Dictionary of National Biography, 1885-1900/Wyatt, John (1825-1874)

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WYATT, JOHN (1825–1874), army surgeon, eldest son of James Wyatt of Lidsey, near Chichester, yeoman, by his wife Caroline, was baptised in the parish church of Aldingbourne, Sussex, on 28 Oct. 1825. He was admitted a member of the Royal College of Surgeons of England on 26 May 1848, becoming a fellow of that body on 13 Dec. 1866. He entered the army medical service with the rank of assistant-surgeon on 17 June 1851, was gazetted surgeon on 9 April 1857, and surgeon-major on 9 Jan. 1863, being attached throughout his life to the first battalion of the Coldstream guards. He was engaged in active service in the Crimean war, and was present at the battles of Alma, Balaclava, and Inkerman, and at the siege of Sebastopol. At Inkerman his horse was shot under him. At the close of the war he received the Crimean medal with four clasps, the Turkish medal, and a knighthood of the legion of honour. In 1870 he was selected by the war department to act as medical commissioner at the headquarters of the French army during the Franco-German war, and in this capacity he was present in Paris during the whole of the siege. At this time he rendered important services to the sick and wounded, for he was attached to an ambulance and was a member of the Société de Secours aux Blessés. For these services he was made a companion of the Bath in 1873. He died at Bournemouth on 2 April 1874, and was buried at Brompton cemetery.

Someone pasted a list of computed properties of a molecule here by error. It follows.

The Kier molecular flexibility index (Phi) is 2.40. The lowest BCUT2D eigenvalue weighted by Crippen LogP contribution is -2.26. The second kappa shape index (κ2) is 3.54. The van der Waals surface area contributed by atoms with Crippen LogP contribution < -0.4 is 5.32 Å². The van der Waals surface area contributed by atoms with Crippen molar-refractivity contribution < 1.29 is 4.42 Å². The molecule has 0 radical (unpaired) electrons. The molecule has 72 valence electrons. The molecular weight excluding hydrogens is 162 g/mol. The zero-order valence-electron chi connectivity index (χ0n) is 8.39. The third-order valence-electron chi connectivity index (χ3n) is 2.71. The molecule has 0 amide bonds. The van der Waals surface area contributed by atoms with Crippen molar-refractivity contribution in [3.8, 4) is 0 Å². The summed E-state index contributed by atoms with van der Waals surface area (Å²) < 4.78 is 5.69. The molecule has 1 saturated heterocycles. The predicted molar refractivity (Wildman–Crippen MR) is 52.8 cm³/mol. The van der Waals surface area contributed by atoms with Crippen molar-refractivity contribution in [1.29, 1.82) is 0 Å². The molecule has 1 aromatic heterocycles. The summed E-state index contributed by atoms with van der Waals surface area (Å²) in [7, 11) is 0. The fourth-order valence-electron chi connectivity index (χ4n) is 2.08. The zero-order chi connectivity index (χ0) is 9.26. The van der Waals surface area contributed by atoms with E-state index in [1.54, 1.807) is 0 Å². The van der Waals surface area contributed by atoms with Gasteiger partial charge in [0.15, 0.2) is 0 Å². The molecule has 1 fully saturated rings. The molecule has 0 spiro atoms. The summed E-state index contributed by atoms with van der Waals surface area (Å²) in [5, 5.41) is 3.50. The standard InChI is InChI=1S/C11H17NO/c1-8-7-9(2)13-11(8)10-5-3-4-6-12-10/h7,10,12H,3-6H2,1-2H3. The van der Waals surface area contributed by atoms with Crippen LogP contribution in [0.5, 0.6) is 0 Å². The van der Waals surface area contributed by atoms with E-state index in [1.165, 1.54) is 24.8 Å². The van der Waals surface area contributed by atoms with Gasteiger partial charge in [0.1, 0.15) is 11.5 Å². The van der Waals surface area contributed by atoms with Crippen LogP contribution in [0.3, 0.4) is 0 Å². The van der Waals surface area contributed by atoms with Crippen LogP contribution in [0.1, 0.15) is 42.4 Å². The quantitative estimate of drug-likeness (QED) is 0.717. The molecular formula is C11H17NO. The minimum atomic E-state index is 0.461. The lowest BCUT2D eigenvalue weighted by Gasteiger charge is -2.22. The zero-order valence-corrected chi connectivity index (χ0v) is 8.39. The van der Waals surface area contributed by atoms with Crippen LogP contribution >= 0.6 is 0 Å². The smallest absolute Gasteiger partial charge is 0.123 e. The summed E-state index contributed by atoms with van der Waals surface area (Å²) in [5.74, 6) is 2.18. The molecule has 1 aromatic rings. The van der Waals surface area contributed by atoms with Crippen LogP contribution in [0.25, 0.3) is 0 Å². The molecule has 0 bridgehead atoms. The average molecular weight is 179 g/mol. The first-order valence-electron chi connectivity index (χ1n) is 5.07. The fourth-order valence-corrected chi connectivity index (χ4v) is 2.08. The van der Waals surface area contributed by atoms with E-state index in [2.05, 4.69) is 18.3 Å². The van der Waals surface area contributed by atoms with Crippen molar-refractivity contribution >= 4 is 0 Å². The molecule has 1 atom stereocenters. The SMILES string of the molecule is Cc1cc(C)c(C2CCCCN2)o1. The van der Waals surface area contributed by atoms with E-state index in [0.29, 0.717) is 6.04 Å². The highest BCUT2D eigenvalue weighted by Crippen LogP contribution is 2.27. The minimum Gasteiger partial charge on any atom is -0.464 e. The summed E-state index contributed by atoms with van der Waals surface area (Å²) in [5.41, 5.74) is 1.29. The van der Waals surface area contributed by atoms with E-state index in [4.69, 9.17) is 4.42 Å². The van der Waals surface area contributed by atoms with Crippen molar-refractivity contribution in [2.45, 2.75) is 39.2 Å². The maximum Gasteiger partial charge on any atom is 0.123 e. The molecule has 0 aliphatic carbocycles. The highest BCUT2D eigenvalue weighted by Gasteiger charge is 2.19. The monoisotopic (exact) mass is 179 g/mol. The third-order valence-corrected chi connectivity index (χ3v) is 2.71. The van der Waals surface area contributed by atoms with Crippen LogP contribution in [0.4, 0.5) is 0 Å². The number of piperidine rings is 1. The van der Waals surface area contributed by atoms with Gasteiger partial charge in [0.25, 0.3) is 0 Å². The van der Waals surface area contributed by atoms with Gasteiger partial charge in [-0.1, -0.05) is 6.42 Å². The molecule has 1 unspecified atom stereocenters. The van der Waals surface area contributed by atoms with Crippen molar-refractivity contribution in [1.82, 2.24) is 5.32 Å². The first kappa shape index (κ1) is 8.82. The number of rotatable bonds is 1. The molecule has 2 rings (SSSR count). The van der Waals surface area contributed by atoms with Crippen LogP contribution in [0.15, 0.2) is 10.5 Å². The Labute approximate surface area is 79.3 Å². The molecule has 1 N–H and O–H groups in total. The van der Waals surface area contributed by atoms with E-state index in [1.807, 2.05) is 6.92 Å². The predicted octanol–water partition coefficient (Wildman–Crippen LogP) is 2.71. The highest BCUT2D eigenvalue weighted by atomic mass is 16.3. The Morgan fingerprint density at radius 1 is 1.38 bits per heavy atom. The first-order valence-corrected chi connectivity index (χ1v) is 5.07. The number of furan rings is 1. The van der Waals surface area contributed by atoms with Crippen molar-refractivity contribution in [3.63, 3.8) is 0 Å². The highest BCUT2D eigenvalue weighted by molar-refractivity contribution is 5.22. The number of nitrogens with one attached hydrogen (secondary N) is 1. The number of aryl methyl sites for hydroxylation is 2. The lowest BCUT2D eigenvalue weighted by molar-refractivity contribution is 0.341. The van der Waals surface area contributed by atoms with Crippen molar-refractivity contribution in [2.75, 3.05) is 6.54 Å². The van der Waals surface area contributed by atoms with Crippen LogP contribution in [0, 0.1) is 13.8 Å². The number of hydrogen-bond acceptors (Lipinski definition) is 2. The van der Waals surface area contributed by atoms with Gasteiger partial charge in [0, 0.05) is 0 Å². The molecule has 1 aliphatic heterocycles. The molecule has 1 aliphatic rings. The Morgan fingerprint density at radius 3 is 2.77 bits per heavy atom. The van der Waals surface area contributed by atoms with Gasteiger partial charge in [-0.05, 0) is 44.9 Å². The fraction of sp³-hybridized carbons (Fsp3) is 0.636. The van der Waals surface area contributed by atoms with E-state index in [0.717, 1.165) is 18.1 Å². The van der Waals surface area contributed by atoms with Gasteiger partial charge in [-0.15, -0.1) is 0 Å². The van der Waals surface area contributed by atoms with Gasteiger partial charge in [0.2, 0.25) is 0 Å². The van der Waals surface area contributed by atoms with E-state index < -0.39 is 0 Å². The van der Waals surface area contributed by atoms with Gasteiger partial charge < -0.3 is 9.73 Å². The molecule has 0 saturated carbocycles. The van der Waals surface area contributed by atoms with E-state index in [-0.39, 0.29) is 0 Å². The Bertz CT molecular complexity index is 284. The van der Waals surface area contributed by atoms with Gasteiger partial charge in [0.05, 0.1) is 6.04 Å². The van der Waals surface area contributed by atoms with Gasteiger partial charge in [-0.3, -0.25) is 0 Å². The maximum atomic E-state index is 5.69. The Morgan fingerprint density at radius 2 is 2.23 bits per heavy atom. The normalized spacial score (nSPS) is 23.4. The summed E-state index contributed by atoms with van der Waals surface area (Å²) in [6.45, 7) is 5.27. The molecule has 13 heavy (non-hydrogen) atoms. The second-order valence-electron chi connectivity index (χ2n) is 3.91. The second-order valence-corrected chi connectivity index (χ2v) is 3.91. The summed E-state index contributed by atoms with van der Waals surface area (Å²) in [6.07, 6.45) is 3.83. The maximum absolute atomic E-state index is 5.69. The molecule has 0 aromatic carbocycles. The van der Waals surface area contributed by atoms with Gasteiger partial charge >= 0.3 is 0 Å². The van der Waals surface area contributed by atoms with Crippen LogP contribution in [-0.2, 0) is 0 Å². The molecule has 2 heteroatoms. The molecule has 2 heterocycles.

[Registers of Aldingbourne Parish Church; Obituary notices in the Proceedings of the Royal Med. and Chir. Soc. vii. 320; Medical Times and Gazette, 1874 i. 414, 1874 ii. 192.]

D’A. P.